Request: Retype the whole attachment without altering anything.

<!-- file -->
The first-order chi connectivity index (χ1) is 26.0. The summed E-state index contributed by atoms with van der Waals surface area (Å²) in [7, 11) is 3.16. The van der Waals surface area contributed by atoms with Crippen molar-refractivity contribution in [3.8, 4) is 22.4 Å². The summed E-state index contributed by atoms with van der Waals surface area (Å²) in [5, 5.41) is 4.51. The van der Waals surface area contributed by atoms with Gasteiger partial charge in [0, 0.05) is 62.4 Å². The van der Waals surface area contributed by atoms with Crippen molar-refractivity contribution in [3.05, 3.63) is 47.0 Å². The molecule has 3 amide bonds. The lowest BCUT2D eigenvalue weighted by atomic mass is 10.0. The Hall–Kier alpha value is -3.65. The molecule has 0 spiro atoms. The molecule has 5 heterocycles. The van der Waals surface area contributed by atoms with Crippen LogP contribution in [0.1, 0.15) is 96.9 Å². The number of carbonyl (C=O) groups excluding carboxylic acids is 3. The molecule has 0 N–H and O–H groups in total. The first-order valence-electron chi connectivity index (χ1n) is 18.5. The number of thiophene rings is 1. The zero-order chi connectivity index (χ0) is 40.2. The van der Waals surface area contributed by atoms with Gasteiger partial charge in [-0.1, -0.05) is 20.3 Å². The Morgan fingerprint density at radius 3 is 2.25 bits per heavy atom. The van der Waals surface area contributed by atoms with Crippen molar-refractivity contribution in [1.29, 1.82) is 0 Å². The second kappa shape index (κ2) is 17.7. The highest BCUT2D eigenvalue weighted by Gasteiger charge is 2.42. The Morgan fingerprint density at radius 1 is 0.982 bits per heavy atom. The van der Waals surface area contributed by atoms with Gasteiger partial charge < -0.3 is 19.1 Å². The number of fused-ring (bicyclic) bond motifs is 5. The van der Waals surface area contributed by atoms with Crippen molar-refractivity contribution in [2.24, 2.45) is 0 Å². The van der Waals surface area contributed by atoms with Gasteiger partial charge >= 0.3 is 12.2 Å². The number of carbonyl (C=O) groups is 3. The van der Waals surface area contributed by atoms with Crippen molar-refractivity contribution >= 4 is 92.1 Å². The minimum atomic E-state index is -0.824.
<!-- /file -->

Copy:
The first-order chi connectivity index (χ1) is 26.0. The summed E-state index contributed by atoms with van der Waals surface area (Å²) in [7, 11) is 3.16. The van der Waals surface area contributed by atoms with Crippen molar-refractivity contribution in [3.8, 4) is 22.4 Å². The summed E-state index contributed by atoms with van der Waals surface area (Å²) in [5, 5.41) is 4.51. The van der Waals surface area contributed by atoms with Gasteiger partial charge in [0, 0.05) is 62.4 Å². The van der Waals surface area contributed by atoms with Crippen molar-refractivity contribution in [3.05, 3.63) is 47.0 Å². The molecule has 3 amide bonds. The lowest BCUT2D eigenvalue weighted by atomic mass is 10.0. The Hall–Kier alpha value is -3.65. The molecule has 0 spiro atoms. The molecule has 5 heterocycles. The van der Waals surface area contributed by atoms with Crippen LogP contribution in [0.1, 0.15) is 96.9 Å². The number of carbonyl (C=O) groups excluding carboxylic acids is 3. The molecule has 0 N–H and O–H groups in total. The first-order valence-electron chi connectivity index (χ1n) is 18.5. The number of thiophene rings is 1. The zero-order chi connectivity index (χ0) is 40.2. The van der Waals surface area contributed by atoms with Gasteiger partial charge in [-0.1, -0.05) is 20.3 Å². The Morgan fingerprint density at radius 3 is 2.25 bits per heavy atom. The van der Waals surface area contributed by atoms with Crippen molar-refractivity contribution in [1.29, 1.82) is 0 Å². The second kappa shape index (κ2) is 17.7. The highest BCUT2D eigenvalue weighted by Gasteiger charge is 2.42. The Morgan fingerprint density at radius 1 is 0.982 bits per heavy atom. The van der Waals surface area contributed by atoms with Gasteiger partial charge < -0.3 is 19.1 Å². The number of fused-ring (bicyclic) bond motifs is 5. The van der Waals surface area contributed by atoms with Crippen molar-refractivity contribution in [2.24, 2.45) is 0 Å². The van der Waals surface area contributed by atoms with Gasteiger partial charge >= 0.3 is 12.2 Å². The number of carbonyl (C=O) groups is 3. The van der Waals surface area contributed by atoms with Crippen molar-refractivity contribution >= 4 is 92.1 Å². The minimum atomic E-state index is -0.824.